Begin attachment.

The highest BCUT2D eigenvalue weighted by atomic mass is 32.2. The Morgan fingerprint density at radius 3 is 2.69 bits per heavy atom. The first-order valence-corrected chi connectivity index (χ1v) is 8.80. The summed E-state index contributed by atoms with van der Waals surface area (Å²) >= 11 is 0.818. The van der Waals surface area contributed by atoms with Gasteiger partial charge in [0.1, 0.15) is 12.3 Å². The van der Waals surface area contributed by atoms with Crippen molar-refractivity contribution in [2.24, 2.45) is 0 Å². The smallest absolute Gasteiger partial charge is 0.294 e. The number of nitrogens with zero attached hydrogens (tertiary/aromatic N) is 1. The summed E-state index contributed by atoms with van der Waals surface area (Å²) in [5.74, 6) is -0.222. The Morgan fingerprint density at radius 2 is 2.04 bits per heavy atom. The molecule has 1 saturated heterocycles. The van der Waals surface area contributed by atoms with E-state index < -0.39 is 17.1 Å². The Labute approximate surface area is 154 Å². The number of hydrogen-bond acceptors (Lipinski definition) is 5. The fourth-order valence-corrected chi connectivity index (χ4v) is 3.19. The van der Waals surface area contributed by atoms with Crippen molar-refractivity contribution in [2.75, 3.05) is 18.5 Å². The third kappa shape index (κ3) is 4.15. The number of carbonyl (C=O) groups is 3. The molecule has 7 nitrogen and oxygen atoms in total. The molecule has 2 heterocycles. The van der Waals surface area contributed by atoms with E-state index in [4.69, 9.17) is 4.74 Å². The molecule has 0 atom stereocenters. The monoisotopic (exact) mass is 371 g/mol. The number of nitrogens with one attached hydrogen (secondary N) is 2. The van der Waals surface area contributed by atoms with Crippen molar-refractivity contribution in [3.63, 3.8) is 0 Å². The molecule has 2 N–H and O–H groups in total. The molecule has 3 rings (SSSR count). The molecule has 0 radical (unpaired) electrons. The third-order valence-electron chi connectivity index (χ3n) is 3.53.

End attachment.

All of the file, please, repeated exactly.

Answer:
The highest BCUT2D eigenvalue weighted by atomic mass is 32.2. The Morgan fingerprint density at radius 3 is 2.69 bits per heavy atom. The first-order valence-corrected chi connectivity index (χ1v) is 8.80. The summed E-state index contributed by atoms with van der Waals surface area (Å²) >= 11 is 0.818. The van der Waals surface area contributed by atoms with Gasteiger partial charge in [0.1, 0.15) is 12.3 Å². The van der Waals surface area contributed by atoms with Crippen molar-refractivity contribution in [2.24, 2.45) is 0 Å². The smallest absolute Gasteiger partial charge is 0.294 e. The number of nitrogens with zero attached hydrogens (tertiary/aromatic N) is 1. The summed E-state index contributed by atoms with van der Waals surface area (Å²) in [5.74, 6) is -0.222. The Morgan fingerprint density at radius 2 is 2.04 bits per heavy atom. The molecule has 1 saturated heterocycles. The van der Waals surface area contributed by atoms with E-state index < -0.39 is 17.1 Å². The Labute approximate surface area is 154 Å². The number of hydrogen-bond acceptors (Lipinski definition) is 5. The fourth-order valence-corrected chi connectivity index (χ4v) is 3.19. The van der Waals surface area contributed by atoms with Crippen molar-refractivity contribution in [2.75, 3.05) is 18.5 Å². The third kappa shape index (κ3) is 4.15. The number of carbonyl (C=O) groups is 3. The molecule has 7 nitrogen and oxygen atoms in total. The molecule has 2 heterocycles. The van der Waals surface area contributed by atoms with E-state index in [4.69, 9.17) is 4.74 Å². The molecule has 0 atom stereocenters. The monoisotopic (exact) mass is 371 g/mol. The number of nitrogens with one attached hydrogen (secondary N) is 2. The van der Waals surface area contributed by atoms with Crippen molar-refractivity contribution in [3.63, 3.8) is 0 Å². The molecule has 2 N–H and O–H groups in total. The molecule has 3 rings (SSSR count). The molecule has 0 radical (unpaired) electrons. The third-order valence-electron chi connectivity index (χ3n) is 3.53.